15

Is there a way to just create a prolog script called hello.pl like this:

#!/usr/local/bin/swipl -q -s -t main

main:-
  write('Hello World\n').

And be able to run it from the terminal like this?

$ hello.pl
Hello World
$

When I do that it gives me this:

hello.pl: line 3: main:-: command not found
hello.pl: line 4: syntax error near unexpected token `'Hello World\n''
hello.pl: line 4: `  write('Hello World\n').'

I am able to get it working by writing this on the command line:

$ swipl -q -f hello.pl -t main
Hello World
$

But is there a way to just run the straight script as an executable instead?

Edit

Haven't yet been able to get this to work. Here is the output from the commands @Boris asked in the comments in his answer:

$ ls -l
total 8
-rwxr-xr-x  1 viatropos  staff  235 Aug 26 20:28 example.pl
$ cat example.pl
#!/usr/local/bin/swipl

:- set_prolog_flag(verbose, silent).

:- initialization main.

main :-
    format('Example script~n'),
    current_prolog_flag(argv, Argv),
    format('Called with ~q~n', [Argv]),
    halt.
main :-
    halt(1).
$ which swipl
/usr/local/bin/swipl
$ swipl --version
SWI-Prolog version 6.6.6 for x86_64-darwin13.1.0
$ ./example.pl
./example.pl: line 3: syntax error near unexpected token `('
./example.pl: line 3: `:- set_prolog_flag(verbose, silent).'
$

I am on Mac OSX 10.9.2, and installed swipl with homebrew via brew install swi-prolog --with-libarchive

  • 1
    Yes, it really seems like your OS does not recognize/respect the shebang line. Is is completely unacceptable to drop the shebang and do $ swipl example.pl instead, as shown in the edit to my answer? (you could try to put swipl example.pl in a script of its own, just to see if that does it). – user1812457 Aug 27 '14 at 6:00
11

ISO directive: initialization. This should work.

:- initialization main.

main :-
  write('Hello World\n').

edit sorry, I skipped over most interesting details. Here is a sample script, let's say saved in ~/test/main.pl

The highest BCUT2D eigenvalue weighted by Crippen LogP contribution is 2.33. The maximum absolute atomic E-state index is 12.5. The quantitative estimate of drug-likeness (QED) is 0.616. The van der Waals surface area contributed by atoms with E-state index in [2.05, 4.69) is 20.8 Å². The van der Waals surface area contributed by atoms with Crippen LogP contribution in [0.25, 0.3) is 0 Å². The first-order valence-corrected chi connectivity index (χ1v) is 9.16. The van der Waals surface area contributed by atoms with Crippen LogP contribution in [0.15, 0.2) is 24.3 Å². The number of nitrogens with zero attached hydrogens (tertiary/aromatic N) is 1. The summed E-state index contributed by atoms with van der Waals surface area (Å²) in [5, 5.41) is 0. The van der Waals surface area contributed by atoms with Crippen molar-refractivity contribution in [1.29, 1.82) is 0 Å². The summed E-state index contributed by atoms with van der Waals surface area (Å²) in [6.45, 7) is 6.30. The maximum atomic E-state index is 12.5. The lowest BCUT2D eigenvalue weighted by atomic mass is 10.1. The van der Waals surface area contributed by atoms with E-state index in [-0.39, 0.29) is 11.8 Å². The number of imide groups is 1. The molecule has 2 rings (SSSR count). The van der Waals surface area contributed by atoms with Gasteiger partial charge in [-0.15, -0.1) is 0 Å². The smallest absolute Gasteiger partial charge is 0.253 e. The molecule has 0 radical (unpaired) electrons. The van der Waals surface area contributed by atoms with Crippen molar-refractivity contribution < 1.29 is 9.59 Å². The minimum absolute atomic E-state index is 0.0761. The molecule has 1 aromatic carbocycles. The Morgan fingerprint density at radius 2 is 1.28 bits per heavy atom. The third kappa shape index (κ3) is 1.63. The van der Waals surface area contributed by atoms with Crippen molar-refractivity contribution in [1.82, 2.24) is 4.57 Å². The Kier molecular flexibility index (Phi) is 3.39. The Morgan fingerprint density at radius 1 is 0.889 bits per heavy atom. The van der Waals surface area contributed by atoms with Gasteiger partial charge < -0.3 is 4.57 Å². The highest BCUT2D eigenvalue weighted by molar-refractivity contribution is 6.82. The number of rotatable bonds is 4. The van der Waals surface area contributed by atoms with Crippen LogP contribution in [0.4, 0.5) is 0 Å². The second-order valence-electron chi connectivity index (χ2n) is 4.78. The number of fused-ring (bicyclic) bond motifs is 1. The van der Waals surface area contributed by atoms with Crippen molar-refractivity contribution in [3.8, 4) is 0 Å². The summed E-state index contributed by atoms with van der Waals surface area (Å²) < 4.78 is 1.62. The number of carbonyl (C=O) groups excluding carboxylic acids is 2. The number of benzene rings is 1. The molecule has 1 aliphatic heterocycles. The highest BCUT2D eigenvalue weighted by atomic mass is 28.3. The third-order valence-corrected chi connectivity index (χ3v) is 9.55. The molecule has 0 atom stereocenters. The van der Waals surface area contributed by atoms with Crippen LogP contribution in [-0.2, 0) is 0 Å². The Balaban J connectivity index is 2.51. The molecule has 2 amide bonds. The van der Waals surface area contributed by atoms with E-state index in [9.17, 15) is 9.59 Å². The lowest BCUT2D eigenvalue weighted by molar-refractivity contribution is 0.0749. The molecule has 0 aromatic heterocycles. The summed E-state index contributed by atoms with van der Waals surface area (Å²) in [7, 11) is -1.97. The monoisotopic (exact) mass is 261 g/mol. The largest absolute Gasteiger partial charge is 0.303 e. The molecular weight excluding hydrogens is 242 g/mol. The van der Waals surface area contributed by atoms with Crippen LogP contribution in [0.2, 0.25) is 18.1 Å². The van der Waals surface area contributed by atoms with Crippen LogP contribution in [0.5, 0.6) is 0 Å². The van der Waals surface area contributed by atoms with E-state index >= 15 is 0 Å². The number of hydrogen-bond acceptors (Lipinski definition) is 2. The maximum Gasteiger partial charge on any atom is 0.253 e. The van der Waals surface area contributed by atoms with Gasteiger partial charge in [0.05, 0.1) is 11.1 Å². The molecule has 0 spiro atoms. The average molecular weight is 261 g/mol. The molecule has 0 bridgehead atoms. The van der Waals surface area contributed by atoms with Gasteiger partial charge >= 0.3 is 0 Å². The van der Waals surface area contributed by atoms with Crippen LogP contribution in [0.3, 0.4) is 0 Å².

#!/home/carlo/bin/swipl -f -q

:- initialization main.

main :-
  current_prolog_flag(argv, Argv),
  format('Hello World, argv:~w\n', [Argv]),
  halt(0).

and made executable with

chmod +x ~/test/main.pl

then I get

~$ ~/test/main.pl
Hello World, argv:[]

~$ ~/test/main.pl as,dnj asdl
Hello World, argv:[as,dnj,asdl]

In script main.pl, I used the swipl path that results from building from source without admin privileges. The SWI-Prolog build process put bin and lib under ~/bin and ~/lib

Note: the -f flag disables loading the initialization ~/.plrc, and this could be necessary to get more 'strict control' over execution...

I'm currently unsure if the documentation page is up-to-date with current SW status. From some mailing list message, and my own efforts to reuse thea, seems that command line flags changed recently...

  • 1
    how do you run this from the command line? still getting the same errors as before :/, when doing ./hello.pl – Lance Pollard Aug 24 '14 at 6:14
  • This came up on the mailing list several times in the last 2 years. Jan Wielemaker eventually suggested not putting anything on the shebang line appart from the swipl executable path, for compatibility reasons (this is at least what I understood). See my answer. – user1812457 Aug 25 '14 at 11:16